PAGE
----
My daughter Maryjean and I headed West on Highway 17 towards Webbwood.We made a quick stop for gas and a Tim Horton’s coffee before continuing on.We drove through Webbwood and turned North on the Agnew Lake road.The temperature was hovering around the -7 C mark.It was a bit nippy at the moment.We arrived at the Westbranch turnoff.The truck was now travelling on a gravel road that is well maintained.
This wilderness area provides timber and recreation for many people.There is good fishing in many of the lakes and rivers with good good campsite choices. This is also a popular area for hunting as a number of hunters drove past us. We observed a few hunters in the bush.With that in mind we agreed to stick to the main road.It would be safer. As we proceeded North the ponds were frozen over with ice.That was not a good sign. We soon reached the Wakonasin River.The scene before us was like entering a magical fairyland.The bare birch trees were covered in a coating of frost.The shoreline tag alders were heavily coated in frost.A bland late Fall scene turned into something spectacular.I am very much familiar with this location as well as many others along the Westbranch Road.
By using the clump of Spruce trees to create depth and being darker to add contrast I composed the above shot.I put the hill in the background to close off the scene,but all of a sudden the sun peeked over the horizon and lit up the hill and trees in a golden yellow.This was an added bonus to an already great composition.
Maryjean and I continued photographing for a bit longer.There was more of the river to explore so we packed up our gear and headed up the road.We were already happy with the success we had and we had just started.A great start to the day.One of the greatest things about going out photographing is that you never know what you will come upon.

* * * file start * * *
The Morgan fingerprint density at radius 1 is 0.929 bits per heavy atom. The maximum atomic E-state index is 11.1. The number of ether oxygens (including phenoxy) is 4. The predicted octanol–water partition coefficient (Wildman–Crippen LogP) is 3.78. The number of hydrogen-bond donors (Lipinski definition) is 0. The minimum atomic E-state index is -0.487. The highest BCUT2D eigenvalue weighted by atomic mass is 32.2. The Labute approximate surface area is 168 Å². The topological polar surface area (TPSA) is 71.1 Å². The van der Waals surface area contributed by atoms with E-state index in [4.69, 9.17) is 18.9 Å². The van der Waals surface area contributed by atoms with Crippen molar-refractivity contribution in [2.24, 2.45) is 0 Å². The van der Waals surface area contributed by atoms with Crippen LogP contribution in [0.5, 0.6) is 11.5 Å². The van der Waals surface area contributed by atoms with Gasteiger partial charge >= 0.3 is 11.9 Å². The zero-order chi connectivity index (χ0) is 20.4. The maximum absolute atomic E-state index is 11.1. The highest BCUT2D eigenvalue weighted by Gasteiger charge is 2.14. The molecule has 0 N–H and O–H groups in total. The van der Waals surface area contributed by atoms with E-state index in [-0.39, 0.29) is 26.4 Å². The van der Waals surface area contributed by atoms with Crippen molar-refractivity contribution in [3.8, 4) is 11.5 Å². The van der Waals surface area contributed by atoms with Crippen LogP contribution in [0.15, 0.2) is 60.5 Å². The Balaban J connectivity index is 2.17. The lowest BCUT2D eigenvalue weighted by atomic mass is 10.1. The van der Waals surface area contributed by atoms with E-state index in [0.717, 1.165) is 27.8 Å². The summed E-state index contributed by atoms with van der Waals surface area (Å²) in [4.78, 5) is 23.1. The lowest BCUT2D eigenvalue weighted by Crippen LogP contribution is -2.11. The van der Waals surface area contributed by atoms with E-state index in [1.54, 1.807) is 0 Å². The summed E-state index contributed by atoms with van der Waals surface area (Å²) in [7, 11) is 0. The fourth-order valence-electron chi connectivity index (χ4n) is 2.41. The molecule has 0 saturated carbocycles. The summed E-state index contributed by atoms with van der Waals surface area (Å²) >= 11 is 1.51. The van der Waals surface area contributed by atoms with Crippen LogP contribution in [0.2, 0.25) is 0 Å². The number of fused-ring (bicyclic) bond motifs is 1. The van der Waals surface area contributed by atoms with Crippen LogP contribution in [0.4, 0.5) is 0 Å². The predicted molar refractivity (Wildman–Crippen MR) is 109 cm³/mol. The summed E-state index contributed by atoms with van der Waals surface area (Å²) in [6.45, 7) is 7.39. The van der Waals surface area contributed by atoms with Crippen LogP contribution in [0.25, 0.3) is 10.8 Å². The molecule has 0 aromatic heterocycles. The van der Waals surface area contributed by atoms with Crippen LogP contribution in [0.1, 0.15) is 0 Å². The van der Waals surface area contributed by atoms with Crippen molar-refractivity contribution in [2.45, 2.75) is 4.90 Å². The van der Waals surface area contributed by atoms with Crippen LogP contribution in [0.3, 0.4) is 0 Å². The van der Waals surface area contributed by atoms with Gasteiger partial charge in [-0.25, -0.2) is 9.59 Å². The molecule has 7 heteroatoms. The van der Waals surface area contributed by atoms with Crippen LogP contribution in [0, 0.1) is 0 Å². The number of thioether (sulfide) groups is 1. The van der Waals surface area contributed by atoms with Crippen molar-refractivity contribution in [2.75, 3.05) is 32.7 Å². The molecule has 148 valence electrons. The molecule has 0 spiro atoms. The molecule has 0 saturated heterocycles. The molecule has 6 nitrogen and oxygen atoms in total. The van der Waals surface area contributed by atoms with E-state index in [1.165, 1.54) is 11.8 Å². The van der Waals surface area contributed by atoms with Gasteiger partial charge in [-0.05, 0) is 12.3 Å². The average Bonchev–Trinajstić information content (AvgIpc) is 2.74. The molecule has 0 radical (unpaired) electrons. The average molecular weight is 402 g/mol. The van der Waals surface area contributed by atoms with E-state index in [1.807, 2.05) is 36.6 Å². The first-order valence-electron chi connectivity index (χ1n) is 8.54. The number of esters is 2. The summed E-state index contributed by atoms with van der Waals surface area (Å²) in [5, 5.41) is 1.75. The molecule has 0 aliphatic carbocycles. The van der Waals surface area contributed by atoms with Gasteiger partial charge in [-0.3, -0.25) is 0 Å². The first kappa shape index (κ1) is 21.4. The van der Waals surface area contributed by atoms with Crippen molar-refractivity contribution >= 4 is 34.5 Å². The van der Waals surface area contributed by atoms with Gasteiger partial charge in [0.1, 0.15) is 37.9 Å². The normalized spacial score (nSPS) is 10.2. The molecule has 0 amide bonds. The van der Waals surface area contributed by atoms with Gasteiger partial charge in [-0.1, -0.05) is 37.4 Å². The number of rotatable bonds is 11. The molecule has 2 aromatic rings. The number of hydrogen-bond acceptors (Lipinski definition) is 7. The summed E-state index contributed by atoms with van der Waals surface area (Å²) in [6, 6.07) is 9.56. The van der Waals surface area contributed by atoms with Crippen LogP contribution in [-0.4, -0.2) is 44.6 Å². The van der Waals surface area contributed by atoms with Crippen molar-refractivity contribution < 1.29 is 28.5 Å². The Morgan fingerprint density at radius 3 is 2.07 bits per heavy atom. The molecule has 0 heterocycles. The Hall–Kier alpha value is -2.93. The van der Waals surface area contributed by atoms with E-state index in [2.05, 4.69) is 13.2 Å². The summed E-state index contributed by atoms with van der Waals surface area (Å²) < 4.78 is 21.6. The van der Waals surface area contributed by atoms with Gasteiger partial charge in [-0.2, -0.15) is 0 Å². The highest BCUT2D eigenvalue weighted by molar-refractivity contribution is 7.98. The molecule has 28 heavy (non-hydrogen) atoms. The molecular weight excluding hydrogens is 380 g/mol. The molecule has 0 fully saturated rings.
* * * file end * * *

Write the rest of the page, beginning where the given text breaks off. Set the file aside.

While that is it for today so until next time happy trails.
The sun was shining,the sky was blue and Paul Smith and myself headed up the Westbranch to see what was available to photograph.I had just traded in my Canon Tsi Dsr for a Canon 7D.This was a chance to try out the 7D and become familiar with it.
This is actually a pretty drab time of year with not a whole lot of color and the ice and remaining snow being on the dirty side.The Wakonasin was ice free for the most part.I did not find the water levels very high for this time of year.
Our destination was Gordon Chutes about 30 km up the Westbranch.Upon arrival we decided to sit and enjoy a hot cup of tea and blueberry muffin before hiking along the river.We hiked up to the upper end of the falls and I was able to do some tight shots with the rocks and water flow.The above photo was a result of that.I used the rocks and water flow to design my composition.The rocks have a pleasing color to them and you will see that the small pool has green colored water.I shot the scene with the zoom at 135.The shutter speed was set at 1/13 of a sec with f22.This allowed me to achieve definition in the water that I always strive to accomplish when the water flow is fairly fast.When you have detail in the water you give the water character.
Later in the day a fine cloud cover came in and changed our lighting.The wind was cold as is typical at this time of year.I was more than please with my new Canon 7D and I am looking forward to many more outings with the camera.That is it for this week,so for now happy trails.
One of the things I really love doing is look for patterns in running water as I walk along a river or creek.The photo above was taken at the top end of a waterfalls.For this type of shot you need fairly fast water and a bright overcast day.The water is tumbling over the rocks in three different directions here.I chose a composition at an angle to the flow so the water would exit out on the bottom left corner of the photo.So basically you have the water running in from both sides and the top.This will give you flow in and flow out.The secret here is in the shutter speed as while maintaining depth of field.
Once the camera and tripod are set up I will shot the scene at different exposures.I may take up to 20 exposures so that I can select the photo that I will use when I get home.You want to create defining patterns with the water.Shooting at 1 sec or so will not achieve the results we are looking for as you would create water that has no detail.This photo that I selected was shot at a shutter speed of 1/4 sec at f22.You will see that the flowing water has character and depth.
As I was walking along above the river I noticed the unique patterns been created by a group of rocks in the river.The river was very low at this time of year.The water depth was very shallow.I found my way down to the river’s edge and set up the camera and tripod to create this composition.The lighting was extremely beautiful that evening and everything had a wonderful glow.
I used the rock on the left for a lead in and the water flows from the top left to the bottom right.I shot this one at 1o secs at f29.There was some very nice patterns created by the water flowing around the small rocks. Again I shot at different shutter speeds to create the patterns I wanted.